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13.13. Coping with Circular Data Structures


You have an inherently self-referential data structure so Perl's reference-based garbage collection system won't notice when it's no longer being used. You want to prevent your program from leaking memory.


Create a non-circular container object that holds a pointer to the self-referential data structure. Define a DESTROY method for the containing object's class that manually breaks the self-referential circularities.


Many interesting data structures include references back to themselves. This can occur in code as simple as this:

$node->{NEXT} = $node;

As soon as you do that, you've created a circularity that will hide the data structure from Perl's referenced-based garbage collection system. Destructors will eventually be called when your program exits, but you sometimes don't want to wait that long.

A circular linked list is similarly self-referential. Each node contains a front pointer, a back pointer, and the node's value. If you implement it with references in Perl, you get a circular set of references and the data structure won't naturally be garbage collected when there are no external references to its nodes.

Making each node an instance of class Ring doesn't solve the problem. What you want is for Perl to clean up this structure as it would any other structure  - which it will do if you implement your object as a structure that contains a reference to the real circle. That reference will be stored in the "DUMMY" field:

package Ring;

# return an empty ring structure
sub new {
    my $class = shift;
    my $node  = { };
    $node->{NEXT} = $node->{PREV} = $node;
    my $self  = { DUMMY => $node, COUNT => 0 };
    bless $self, $class;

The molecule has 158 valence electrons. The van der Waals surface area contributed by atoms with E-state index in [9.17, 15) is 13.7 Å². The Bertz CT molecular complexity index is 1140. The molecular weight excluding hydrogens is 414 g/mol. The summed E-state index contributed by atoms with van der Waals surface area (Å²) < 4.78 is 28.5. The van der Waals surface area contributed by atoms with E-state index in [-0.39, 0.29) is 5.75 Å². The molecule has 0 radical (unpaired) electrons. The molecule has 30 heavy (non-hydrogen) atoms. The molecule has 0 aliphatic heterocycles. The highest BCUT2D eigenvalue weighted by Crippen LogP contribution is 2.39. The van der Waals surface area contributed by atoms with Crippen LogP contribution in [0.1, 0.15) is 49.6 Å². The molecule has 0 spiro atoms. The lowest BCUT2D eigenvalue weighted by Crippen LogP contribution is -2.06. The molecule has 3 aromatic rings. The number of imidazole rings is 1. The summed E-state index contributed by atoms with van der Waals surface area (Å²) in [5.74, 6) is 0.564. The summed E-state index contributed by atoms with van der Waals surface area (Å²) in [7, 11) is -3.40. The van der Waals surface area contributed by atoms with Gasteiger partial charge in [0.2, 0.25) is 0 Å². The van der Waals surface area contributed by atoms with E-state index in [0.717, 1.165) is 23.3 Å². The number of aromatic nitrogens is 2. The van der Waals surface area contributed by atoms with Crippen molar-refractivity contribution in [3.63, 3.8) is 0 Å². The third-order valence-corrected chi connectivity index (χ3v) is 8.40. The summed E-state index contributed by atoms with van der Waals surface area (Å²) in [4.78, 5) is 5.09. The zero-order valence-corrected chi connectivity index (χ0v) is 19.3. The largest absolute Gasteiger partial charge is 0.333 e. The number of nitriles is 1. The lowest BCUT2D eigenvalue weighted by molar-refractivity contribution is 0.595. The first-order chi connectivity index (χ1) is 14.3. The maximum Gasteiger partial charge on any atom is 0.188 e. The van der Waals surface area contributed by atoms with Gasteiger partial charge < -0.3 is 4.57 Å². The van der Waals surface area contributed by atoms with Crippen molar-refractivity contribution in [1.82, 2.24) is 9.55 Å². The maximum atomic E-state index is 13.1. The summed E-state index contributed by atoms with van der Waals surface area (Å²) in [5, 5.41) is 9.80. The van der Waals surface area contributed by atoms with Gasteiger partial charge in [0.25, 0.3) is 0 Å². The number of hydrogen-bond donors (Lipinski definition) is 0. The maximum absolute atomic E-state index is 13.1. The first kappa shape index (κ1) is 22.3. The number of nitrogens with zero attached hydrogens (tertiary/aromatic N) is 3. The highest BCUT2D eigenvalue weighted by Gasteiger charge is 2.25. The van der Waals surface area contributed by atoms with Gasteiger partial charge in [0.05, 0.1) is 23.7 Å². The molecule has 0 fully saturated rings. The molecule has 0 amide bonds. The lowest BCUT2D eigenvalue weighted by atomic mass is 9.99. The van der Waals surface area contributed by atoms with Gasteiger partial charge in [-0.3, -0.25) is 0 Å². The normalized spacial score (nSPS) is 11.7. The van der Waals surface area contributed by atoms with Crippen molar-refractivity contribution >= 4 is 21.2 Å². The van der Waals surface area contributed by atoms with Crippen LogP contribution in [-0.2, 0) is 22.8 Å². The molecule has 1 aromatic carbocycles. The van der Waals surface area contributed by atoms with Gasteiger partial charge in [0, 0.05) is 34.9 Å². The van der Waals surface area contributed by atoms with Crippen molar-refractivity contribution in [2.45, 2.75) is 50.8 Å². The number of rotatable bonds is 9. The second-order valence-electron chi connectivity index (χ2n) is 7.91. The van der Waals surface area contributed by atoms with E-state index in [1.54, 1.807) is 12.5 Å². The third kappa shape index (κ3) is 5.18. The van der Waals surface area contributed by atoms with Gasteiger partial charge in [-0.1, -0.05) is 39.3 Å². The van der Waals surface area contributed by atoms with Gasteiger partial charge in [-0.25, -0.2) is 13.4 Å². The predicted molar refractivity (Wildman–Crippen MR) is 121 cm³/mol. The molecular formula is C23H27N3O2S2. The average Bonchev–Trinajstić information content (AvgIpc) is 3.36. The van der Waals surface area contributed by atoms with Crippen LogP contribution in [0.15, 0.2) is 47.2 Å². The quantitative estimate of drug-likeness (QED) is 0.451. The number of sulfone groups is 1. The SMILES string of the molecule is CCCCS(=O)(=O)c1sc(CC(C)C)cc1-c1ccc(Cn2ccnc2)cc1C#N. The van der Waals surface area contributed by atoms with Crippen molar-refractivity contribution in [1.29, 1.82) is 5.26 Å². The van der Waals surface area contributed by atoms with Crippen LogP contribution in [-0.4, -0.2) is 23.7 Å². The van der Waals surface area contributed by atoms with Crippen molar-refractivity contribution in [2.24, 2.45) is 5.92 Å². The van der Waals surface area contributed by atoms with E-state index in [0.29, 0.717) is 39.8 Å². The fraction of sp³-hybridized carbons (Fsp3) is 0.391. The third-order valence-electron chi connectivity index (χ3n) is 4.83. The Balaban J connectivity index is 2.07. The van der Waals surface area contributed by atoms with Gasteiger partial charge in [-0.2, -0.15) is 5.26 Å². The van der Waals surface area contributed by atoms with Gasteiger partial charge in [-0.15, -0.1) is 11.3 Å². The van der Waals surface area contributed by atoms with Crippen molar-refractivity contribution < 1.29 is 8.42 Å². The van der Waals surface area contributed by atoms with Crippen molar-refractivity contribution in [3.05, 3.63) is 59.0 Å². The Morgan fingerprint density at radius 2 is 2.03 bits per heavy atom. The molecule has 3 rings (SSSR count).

return $self;

It's the nodes contained in the ring that are circular, not the returned ring object itself. That means code like the following won't cause a memory leak:

use Ring;

$COUNT = 1000;
for (1 .. 20) { 
    my $r = Ring->
    for ($i = 0; $i < $COUNT; $i++) { $r->insert($i) } 

Even though we create twenty rings of a thousand nodes each, each ring is thrown away before a new one is created. The user of the class need do no more to free the ring's memory than they would to free a string's memory. That is, this all happens automatically, just as it's supposed to.

However, the implementer of the class does have to have a destructor for the ring, one that will manually delete the nodes:

# when a Ring is destroyed, destroy the ring structure it contains 
    my $ring = shift;
    my $node;
    for ( $node  =  $ring->{DUMMY}->{NEXT};
          $node !=  $ring->{DUMMY}; 
          $node  =  $node->{NEXT} )
    $node->{PREV} = $node->{NEXT} = undef;

# delete a node from the ring structure
sub delete_node {
    my ($ring, $node) = @_;
    $node->{PREV}->{NEXT} = $node->{NEXT};
    $node->{NEXT}->{PREV} = $node->{PREV};

Here are a few other methods you might like in your ring class. Notice how the real work lies within the circularity hidden inside the object:

# $node = $ring->search( $value ) : find $value in the ring
# structure in $node
sub search {
    my ($ring, $value) = @_;
    my $node = $ring->{DUMMY}->{NEXT};
    while ($node != $ring->{DUMMY} && $node->{VALUE} != $value) {
          $node = $node->{NEXT};
    return $node;

# $ring->insert( $value ) : insert $value into the ring structure
sub insert_value {
    my ($ring, $value) = @_;
    my $node = { VALUE => $value };
    $node->{NEXT} = $ring->{DUMMY}->{NEXT};
    $ring->{DUMMY}->{NEXT}->{PREV} = $node;
    $ring->{DUMMY}->{NEXT} = $node;
    $node->{PREV} = $ring->{DUMMY};

# $ring->delete_value( $value ) : delete a node from the ring
# structure by value
sub delete_value {
    my ($ring, $value) = @_;
    my $node = $ring->search($value);
    return if $node == $ring->{DUMMY};


Here's one for your fortune file: Perl's garbage collector abhors a naked circularity.

See Also

The algorithms in this recipe derive in part from pages 206-207 of the wonderful textbook, Introduction to Algorithms , by Cormen, Leiserson, and Rivest (MIT Press/McGraw-Hill, 1990); see also the section "A Note on Garbage Collection" in Chapter 5 of Programming Perl and in perlobj (1)

Previous: 13.12. Solving the Data Inheritance Problem Perl Cookbook Next: 13.14. Overloading Operators
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